“Go for a run!” “Eat healthier” “Smile it will make you feel better!” Have well-intentioned people in your life given similar unsolicited advice when you’re feeling low? Although scientific evidence shows that each of these recommendations can improve mood, sometimes hearing them can make you feel lousier and…you just don’t feel up to doing them.
If you’ve been down, fatigued or stuck in the same old routine, you’re not alone. This happens to most of us at some point. It’s especially common now that our lives are more limited by COVID-19 and uncertainty. But what to do about it?
For each of us, there are unique activities that either boost, decrease, or maintain current mood. These activities are different for each person! Pay attention to the little things in your day. What’s the difference in your mood when you have your morning coffee? Ignore a stressful email? Feel some sunlight on your face when you’re at your desk? Let the dishes sit in the sink? Each of these things can tweak your mood little by little for better or worse.
According to behavioral activation, an evidence-based treatment for low mood, there are categories of activities that can lift our mood: mastery and pleasurable activities. Pleasurable activities are what they sound like—activities that we enjoy. We’re not talking about “curing depression” “ecstatic” level joy but say, boosting your mood from a 3 to a 3.5 or 4 out of 10 (where 10 is the happiest you could be). For example, watching a funny movie, taking a warm bath, or hugging a loved one may elevate a person’s mood. These activities are different for each person.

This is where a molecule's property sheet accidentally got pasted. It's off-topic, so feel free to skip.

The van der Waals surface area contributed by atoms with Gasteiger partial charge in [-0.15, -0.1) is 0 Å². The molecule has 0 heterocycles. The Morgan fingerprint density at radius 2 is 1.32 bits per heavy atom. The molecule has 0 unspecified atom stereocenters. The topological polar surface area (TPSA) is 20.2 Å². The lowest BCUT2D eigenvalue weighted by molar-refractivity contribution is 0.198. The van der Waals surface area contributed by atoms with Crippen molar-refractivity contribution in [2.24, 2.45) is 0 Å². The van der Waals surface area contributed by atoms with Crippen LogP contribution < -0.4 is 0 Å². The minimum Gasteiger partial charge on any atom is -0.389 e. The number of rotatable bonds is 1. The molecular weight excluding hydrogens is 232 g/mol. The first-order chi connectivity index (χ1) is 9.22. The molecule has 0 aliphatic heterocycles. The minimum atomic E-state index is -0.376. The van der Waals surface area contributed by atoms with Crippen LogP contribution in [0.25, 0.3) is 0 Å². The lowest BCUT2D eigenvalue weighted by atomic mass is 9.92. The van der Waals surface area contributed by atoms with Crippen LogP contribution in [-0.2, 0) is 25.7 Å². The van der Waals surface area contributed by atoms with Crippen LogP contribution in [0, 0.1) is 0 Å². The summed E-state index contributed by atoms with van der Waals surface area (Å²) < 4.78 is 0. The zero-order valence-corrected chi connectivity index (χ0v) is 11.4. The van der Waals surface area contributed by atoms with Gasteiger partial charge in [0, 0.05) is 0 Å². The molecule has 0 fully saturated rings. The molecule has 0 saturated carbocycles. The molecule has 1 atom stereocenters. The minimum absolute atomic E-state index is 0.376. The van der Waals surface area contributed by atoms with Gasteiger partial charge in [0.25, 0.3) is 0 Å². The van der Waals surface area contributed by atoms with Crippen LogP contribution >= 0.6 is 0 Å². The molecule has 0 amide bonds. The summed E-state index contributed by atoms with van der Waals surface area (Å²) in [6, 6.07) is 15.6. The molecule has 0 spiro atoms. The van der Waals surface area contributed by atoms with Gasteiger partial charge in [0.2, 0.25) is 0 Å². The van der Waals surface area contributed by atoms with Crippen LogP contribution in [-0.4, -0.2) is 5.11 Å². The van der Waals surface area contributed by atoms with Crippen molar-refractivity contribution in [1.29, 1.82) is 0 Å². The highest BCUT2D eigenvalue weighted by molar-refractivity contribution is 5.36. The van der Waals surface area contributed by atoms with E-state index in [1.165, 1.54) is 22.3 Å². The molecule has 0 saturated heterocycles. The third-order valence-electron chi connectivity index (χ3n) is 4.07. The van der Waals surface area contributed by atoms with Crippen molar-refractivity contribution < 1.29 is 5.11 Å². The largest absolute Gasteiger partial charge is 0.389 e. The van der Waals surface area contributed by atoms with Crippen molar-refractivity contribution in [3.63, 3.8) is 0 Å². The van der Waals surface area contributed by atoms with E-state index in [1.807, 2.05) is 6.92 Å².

Mastery activities are the things we may not enjoy doing in the moment, but they make us feel more in control and accomplished. This isn’t like writing a novel or running a marathon-again it’s the little day-to-day things. For me, it’s taking out the garbage. I don’t ever feel like doing it but after I throw that trash bag in the can outside, I feel relieved and my mood is a little lifted. For others, it could be responding to that call they’ve been ignoring, flossing, filing taxes, watering the plants, exercising…the possibilities are endless. The important thing is figuring out what for you what tasks or activities influence your mood.
So what’s the point? Find some activities that in teeny tiny ways make you feel a little lighter and more accomplished? What will that do? Actually, it can do a lot. When we feel down and have low energy, these “little” mastery and pleasurable activities tend to go the wayside. We put them off. We think they won’t help. We stop doing all these “little things.” So start to pay attention to the shifts in your mood and what you’re doing when your mood changes. This information can guide you into what activities you can increase, decrease, or keep doing to enhance your mood.
By Naomi Ennis, PhD